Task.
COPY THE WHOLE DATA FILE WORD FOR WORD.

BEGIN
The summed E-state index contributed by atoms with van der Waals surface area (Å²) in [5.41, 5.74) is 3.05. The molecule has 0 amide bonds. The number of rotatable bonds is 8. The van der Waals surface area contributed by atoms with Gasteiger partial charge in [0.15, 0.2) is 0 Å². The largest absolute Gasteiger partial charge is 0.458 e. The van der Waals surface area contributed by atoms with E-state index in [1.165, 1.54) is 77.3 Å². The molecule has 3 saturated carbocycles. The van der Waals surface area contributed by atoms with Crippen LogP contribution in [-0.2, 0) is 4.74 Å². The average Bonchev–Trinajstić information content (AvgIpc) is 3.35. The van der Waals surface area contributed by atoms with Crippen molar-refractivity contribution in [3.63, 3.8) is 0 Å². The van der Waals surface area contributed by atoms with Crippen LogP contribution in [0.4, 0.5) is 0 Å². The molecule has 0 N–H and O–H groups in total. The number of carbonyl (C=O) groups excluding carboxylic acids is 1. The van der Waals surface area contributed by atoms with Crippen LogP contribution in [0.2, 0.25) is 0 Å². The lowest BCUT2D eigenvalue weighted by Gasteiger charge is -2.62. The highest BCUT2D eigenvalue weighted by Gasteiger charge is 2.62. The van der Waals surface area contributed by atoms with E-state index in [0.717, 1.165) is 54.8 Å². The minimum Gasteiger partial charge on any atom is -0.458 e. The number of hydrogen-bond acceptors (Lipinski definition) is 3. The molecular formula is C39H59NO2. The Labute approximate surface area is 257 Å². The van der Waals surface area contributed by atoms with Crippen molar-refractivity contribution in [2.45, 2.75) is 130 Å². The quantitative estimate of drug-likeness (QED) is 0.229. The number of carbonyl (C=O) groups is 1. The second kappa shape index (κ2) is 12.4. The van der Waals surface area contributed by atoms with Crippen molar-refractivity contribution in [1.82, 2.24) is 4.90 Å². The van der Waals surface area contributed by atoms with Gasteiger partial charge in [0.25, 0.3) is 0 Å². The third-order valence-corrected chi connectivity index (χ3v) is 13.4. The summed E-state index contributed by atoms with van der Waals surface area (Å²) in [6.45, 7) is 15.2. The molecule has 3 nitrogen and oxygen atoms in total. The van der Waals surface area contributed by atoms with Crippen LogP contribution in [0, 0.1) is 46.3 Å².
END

The summed E-state index contributed by atoms with van der Waals surface area (Å²) in [5.41, 5.74) is 3.05. The molecule has 0 amide bonds. The number of rotatable bonds is 8. The van der Waals surface area contributed by atoms with Gasteiger partial charge in [0.15, 0.2) is 0 Å². The largest absolute Gasteiger partial charge is 0.458 e. The van der Waals surface area contributed by atoms with E-state index in [1.165, 1.54) is 77.3 Å². The molecule has 3 saturated carbocycles. The van der Waals surface area contributed by atoms with Crippen LogP contribution in [-0.2, 0) is 4.74 Å². The average Bonchev–Trinajstić information content (AvgIpc) is 3.35. The van der Waals surface area contributed by atoms with Crippen molar-refractivity contribution in [3.63, 3.8) is 0 Å². The van der Waals surface area contributed by atoms with Crippen LogP contribution in [0.4, 0.5) is 0 Å². The molecule has 0 N–H and O–H groups in total. The number of carbonyl (C=O) groups excluding carboxylic acids is 1. The van der Waals surface area contributed by atoms with Crippen LogP contribution in [0.2, 0.25) is 0 Å². The lowest BCUT2D eigenvalue weighted by Gasteiger charge is -2.62. The highest BCUT2D eigenvalue weighted by Gasteiger charge is 2.62. The van der Waals surface area contributed by atoms with E-state index in [0.717, 1.165) is 54.8 Å². The minimum Gasteiger partial charge on any atom is -0.458 e. The number of hydrogen-bond acceptors (Lipinski definition) is 3. The molecular formula is C39H59NO2. The Labute approximate surface area is 257 Å². The van der Waals surface area contributed by atoms with Crippen molar-refractivity contribution in [2.45, 2.75) is 130 Å². The quantitative estimate of drug-likeness (QED) is 0.229. The number of carbonyl (C=O) groups is 1. The second kappa shape index (κ2) is 12.4. The van der Waals surface area contributed by atoms with Crippen molar-refractivity contribution in [1.82, 2.24) is 4.90 Å². The van der Waals surface area contributed by atoms with Gasteiger partial charge in [0.25, 0.3) is 0 Å². The third-order valence-corrected chi connectivity index (χ3v) is 13.4. The summed E-state index contributed by atoms with van der Waals surface area (Å²) in [6.45, 7) is 15.2. The molecule has 3 nitrogen and oxygen atoms in total. The van der Waals surface area contributed by atoms with Crippen LogP contribution in [0, 0.1) is 46.3 Å².